Just to make this straight you are asking providers to pay £14.95 per month to have 80 bids and in some instances if the provider bids on the wrong peoples projects, the provider could end up wasting several if not all of their allowance and in turn £14.95.

    Come on you have a fantastic website and tool for freelancers so why spoil it, if you have to make changes to increase your income their must be a fairer way to do it.

  19. Lorraine Says:

    I have only bid on jobs within my areas of expertise, but of those jobs, the vast majority have never been assigned to a bidder. It seems a little unfair to be expected to pay in advance for bidding on projects that are never awarded.

    Will we be re-imbursed if jobs haven’t been awarded after a set period of time from the closing date?

  20. Tia Lush Says:

    I have to agree with the majority of comments here.

    You currently have a very good website and fee structure – it makes your service stand out from the rest of the crowd, one of the main reasons I chose to use your service above the others. If you go ahead with this new membership system you will be just like the rest. A real pity as I will be reluctant to use your service if that happens.

    Yes it must be annoying for buyers to get poor and irrelevant bids, but it’s easy enough to press ‘delete’ if need be.

    You say that you want to raise the level of quality bids by creating the new membership packages. When what is actually going to happen is that you can still submit poor quality bids, but now you will have to pay for the privilege. Who wins here? Not the Buyer or the Provider.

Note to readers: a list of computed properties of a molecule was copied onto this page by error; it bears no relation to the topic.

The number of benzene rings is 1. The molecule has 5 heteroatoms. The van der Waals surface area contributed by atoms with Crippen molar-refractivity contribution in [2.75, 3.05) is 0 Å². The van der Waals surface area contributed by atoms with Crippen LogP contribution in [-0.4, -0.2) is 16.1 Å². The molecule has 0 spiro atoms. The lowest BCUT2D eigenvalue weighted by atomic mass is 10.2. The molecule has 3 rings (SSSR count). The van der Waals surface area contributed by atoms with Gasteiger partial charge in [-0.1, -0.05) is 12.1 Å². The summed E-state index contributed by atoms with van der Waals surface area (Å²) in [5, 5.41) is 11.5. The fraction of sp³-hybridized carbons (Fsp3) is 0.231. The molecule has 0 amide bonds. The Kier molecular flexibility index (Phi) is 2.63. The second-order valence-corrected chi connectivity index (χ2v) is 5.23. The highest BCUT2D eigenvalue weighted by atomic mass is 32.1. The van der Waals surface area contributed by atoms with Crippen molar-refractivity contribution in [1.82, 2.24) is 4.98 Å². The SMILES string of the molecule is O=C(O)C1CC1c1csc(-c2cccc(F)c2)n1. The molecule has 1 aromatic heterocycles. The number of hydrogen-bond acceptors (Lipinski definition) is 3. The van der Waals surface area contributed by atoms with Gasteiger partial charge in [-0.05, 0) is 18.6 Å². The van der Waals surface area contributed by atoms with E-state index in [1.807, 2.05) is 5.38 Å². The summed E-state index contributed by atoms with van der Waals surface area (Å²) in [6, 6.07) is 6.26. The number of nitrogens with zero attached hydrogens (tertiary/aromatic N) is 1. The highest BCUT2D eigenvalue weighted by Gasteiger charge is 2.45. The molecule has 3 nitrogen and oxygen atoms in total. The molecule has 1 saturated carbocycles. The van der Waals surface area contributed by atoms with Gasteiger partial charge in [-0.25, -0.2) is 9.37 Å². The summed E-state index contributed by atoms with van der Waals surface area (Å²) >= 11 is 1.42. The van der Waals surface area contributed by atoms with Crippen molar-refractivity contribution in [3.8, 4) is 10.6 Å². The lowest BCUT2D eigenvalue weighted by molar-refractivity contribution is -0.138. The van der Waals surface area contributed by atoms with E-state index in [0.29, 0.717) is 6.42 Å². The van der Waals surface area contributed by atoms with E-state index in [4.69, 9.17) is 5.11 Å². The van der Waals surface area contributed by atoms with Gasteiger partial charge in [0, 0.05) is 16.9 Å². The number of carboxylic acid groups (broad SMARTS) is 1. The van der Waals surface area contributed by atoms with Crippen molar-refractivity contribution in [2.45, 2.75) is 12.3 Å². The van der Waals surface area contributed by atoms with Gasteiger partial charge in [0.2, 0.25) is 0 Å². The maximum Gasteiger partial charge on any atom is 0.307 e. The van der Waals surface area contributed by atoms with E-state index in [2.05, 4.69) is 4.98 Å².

Please reconsider implementing this. There must be another way for you to make money without resorting to ripping off your freelancer user base.

  21. Edward Moss Says:

    Well Simos. Over to you.
    As someone who has experience of qualitative research in both the public and private sectors, it seems when discussing this premium account idea, “lead” and “balloon” come to mind!
    I have shown your proposal to a business guru lecturer friend of mine from Leeds University. His comments were:
    1. The current PPH site is an outstanding model for matching skills to those people requiring them in a most ethical and credible manner.
    2. The site profit geretation at time of transaction at project agreement is actually the best for ensuring jobs are undertaken. The element of speculation is taken out on behalf of suppliers and you the site owners will get paid once the project goes ahead.
    3.The new structure proposed is actually unworkable, and will completely purge the talent pool of a raft of disaffeted creatives.
    4. A site called BizReef works in a similar manner to what you are proposing here, with bid payments upfront. It has turned into a hotch potch forum where the majority of projects are from students who can’t read, write or communicate [possibly the vast majority of students] and just want writers to bid to write their theses. It has the credibility of a shoe box and the only people winning are the site owners.
    5. 14 out of 19 comments are cold to the idea – that’s 74% against.

    Don’t do a Mugabe on this.

    Regards
    Ed

  22. Paul Says:

    In this scheme, how does PPH propose to deal with buyers that

    1) Have projects pulled by PPH for whatever reason
    2) Never accept a bid from the providers for a project

    Many buyers just seem never to actually accept bids and in your new plan, providers are paying for the privilege of bidding on projects that don’t go forward.